As the Coronavirus Crisis enters its second month in the U.S., workers across the country have lost their jobs at alarming rates. In an unprecedented time, tenants face significant financial hardships, and many can’t pay the upcoming rent. However,
In Part One https://1l.ink/8PCZVSW we examined how landlords can offer compassion to their renters while still protecting their own financial wellbeing. Now, in Part Two, we highlight programs that can help both tenants and landlord find the services they need to make it through this crisis and emerge financially solvent.
Resources for Landlords Landlords are about to face financial hardships. As tenants fail to pay rent, that will inevitably affect property owners. However, there are resources available to help landlords survive this crisis:
Stimulus Checks Many Americans – regardless of employment status – will receive a stimulus check thanks to a $2 trillion Congressional bailout bill. The bill gives $1,200 to each adult in a household and $500 per child to every American making under $75,000 individually or $150,000 jointly. The stimulus amounts then phase out based on earnings over those thresholds. Many American landlords aren’t multi-millionaires. In fact, about half of all real estate investors are “mom and pop” landlords who only own one or two properties. These landlords count on the rent to pay their mortgages. Therefore, many landlords will likely receive at least some of the $2 trillion bailout, which can then pay at least part of the mortgage on their investments.
Lender Forgiveness If you’re worried about paying this month’s mortgage on your rental properties, contact your lender. Many lenders are offering mortgage assistance programs, including penalty-free deferrals and no-interest Home Equity Lines of Credit (HELOCs). For more information about which banks are offering these programs, click here.
Government-Backed Foreclosure Protection The federal government and the Federal Housing Agency have suspended evictions and foreclosures on any FHA, Freddie Mac, or Fannie Mae mortgages and rental properties. In some instances, lenders will defer payments for up to 180 days. If you have a federally-backed mortgage on your rental property, you may request a forbearance on payments due to Coronavirus-caused financial hardship. You must contact your financial institution to request a forbearance.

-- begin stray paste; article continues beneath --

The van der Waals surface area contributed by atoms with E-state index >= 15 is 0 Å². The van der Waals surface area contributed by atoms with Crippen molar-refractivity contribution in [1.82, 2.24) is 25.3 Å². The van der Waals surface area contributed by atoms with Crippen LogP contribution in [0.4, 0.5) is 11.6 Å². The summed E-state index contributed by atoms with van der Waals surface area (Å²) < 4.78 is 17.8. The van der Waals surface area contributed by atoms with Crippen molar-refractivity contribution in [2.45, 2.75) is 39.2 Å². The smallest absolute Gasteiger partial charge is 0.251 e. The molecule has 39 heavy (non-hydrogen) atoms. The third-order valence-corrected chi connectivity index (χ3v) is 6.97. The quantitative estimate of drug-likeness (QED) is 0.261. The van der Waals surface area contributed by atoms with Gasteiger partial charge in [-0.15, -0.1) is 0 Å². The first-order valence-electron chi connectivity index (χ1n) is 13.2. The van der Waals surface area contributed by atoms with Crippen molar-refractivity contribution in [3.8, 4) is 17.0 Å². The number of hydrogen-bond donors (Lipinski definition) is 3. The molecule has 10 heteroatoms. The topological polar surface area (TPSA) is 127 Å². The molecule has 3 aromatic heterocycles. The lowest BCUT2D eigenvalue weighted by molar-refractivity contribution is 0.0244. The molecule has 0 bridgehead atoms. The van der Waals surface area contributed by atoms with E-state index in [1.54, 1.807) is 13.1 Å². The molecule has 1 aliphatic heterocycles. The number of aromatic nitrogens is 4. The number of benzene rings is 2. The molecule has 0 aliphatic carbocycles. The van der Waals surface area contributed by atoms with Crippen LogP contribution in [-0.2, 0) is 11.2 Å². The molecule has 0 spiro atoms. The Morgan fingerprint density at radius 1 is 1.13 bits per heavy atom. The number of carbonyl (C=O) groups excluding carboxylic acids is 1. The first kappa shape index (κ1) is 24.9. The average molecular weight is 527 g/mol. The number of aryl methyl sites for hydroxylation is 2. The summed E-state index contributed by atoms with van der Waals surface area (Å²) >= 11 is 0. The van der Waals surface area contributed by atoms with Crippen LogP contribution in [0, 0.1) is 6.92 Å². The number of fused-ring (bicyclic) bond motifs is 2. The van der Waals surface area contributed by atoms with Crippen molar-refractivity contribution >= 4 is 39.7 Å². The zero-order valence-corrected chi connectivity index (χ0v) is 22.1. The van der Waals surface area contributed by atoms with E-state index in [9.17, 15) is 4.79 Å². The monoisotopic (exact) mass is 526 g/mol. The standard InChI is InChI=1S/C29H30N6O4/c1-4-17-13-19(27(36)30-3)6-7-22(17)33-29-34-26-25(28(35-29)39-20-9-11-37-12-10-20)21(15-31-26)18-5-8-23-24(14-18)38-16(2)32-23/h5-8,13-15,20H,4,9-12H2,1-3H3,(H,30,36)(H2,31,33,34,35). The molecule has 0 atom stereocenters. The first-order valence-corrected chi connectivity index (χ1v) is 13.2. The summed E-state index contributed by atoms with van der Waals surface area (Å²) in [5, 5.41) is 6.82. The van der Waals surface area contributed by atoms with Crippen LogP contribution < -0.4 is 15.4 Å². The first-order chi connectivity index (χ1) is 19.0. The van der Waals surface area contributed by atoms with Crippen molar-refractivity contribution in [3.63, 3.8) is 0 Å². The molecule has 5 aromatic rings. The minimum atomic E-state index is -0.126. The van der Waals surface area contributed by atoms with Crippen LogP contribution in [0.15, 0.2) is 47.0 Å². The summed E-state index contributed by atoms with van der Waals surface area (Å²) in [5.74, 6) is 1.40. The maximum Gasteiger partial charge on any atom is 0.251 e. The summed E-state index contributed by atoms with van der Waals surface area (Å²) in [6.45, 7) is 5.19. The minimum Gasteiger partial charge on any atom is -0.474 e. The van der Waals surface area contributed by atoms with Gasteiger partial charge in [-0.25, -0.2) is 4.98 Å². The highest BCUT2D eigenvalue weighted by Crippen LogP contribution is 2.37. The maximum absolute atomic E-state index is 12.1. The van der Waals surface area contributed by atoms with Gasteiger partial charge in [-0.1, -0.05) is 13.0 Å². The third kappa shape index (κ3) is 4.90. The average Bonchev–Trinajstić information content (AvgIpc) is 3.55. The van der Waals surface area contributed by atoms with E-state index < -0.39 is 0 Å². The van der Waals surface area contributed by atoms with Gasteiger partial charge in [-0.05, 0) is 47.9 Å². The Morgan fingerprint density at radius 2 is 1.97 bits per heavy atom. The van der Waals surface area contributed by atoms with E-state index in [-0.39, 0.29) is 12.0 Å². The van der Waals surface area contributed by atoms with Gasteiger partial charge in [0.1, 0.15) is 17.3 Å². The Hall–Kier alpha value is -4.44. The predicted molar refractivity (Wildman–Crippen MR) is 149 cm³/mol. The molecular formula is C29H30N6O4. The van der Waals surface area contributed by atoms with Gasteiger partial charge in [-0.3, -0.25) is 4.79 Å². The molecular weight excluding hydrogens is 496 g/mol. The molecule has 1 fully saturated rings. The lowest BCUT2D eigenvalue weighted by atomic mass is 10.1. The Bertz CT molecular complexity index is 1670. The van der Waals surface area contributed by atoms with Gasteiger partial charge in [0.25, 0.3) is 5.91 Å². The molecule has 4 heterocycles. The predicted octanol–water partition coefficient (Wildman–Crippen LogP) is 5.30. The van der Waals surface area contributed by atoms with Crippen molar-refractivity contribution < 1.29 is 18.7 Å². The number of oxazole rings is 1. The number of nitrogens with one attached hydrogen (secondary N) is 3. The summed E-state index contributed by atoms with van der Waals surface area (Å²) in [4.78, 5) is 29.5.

Non-Government Backed Mortgages Many privately-owned mortgages are adopting similar protections for their customers. To see what protections and programs are available, contact your lender. You may be able to defer payments without any penalties or negative impacts on your credit.
Small Business Financial Relief If your investments and/or property management are part of an incorporated small business, you might be eligible for further financial assistance under the federal bailout. The bill provides no-interest loans, debt forgiveness, and other support for small business owners. Learn more here.
Resources for Tenants If your tenants are looking for ways to stay afloat during this time, you might consider directing them to these resources:
Stimulus Checks The $2 trillion bailout package that will give at least some financial relief to tenants, particularly those who have lost jobs because of the Coronavirus fallout. Tenants can use these payments in any way they choose, including paying rent. However, these payments won’t arrive for several weeks, so rent payments due on the first of the month will still be late.
Unemployment Benefits The bailout bill allows workers to file for unemployment almost immediately after being laid off. In addition, each worker will receive an extra $600 in unemployment assistance for up to four months. Click here to learn more about eligibility and how to apply for unemployment. Even independent contractors, like Uber drivers or freelancers, are eligible for these benefits.
Moratoriums on Evictions The Federal Housing Administration recently passed a bill that places a moratorium on evictions for non-payment for up to 120 days. That means renters living in federally-backed properties, like HUD housing, cannot be evicted during this crisis. However, the moratorium only applies to tenants who were in good standing with their payments before the crisis hit. Therefore, if you’re already behind on rent, you won’t be eligible for this protection.
Deferred Payments on Other Loans Many banks and lenders are offering loan deferments during the Coronavirus crisis. Car loans, student debts, and credit card payments might be eligible for interest-free deferment. Contact your lenders and bank to see if they have any provisions in place. By deferring payments on your debts, you might be able to save enough money to pay your rent for a month or two, until you can get back on your feet.
Tenants should contact their landlords as soon as possible if they face unemployment. Many landlords are working out payment plans or rent reductions for tenants. Both tenants and landlords alike face uncertain weeks and months ahead. But there are services in place to protect both parties. Contact your lenders, banks, and other financial institutions to see what services they offer. We can get through this crisis together.
At Designated Broker Solutions, we are fully licensed in 36 states, ready to help owners and property management teams meet their state-specific compliance requirements. Contact us today!
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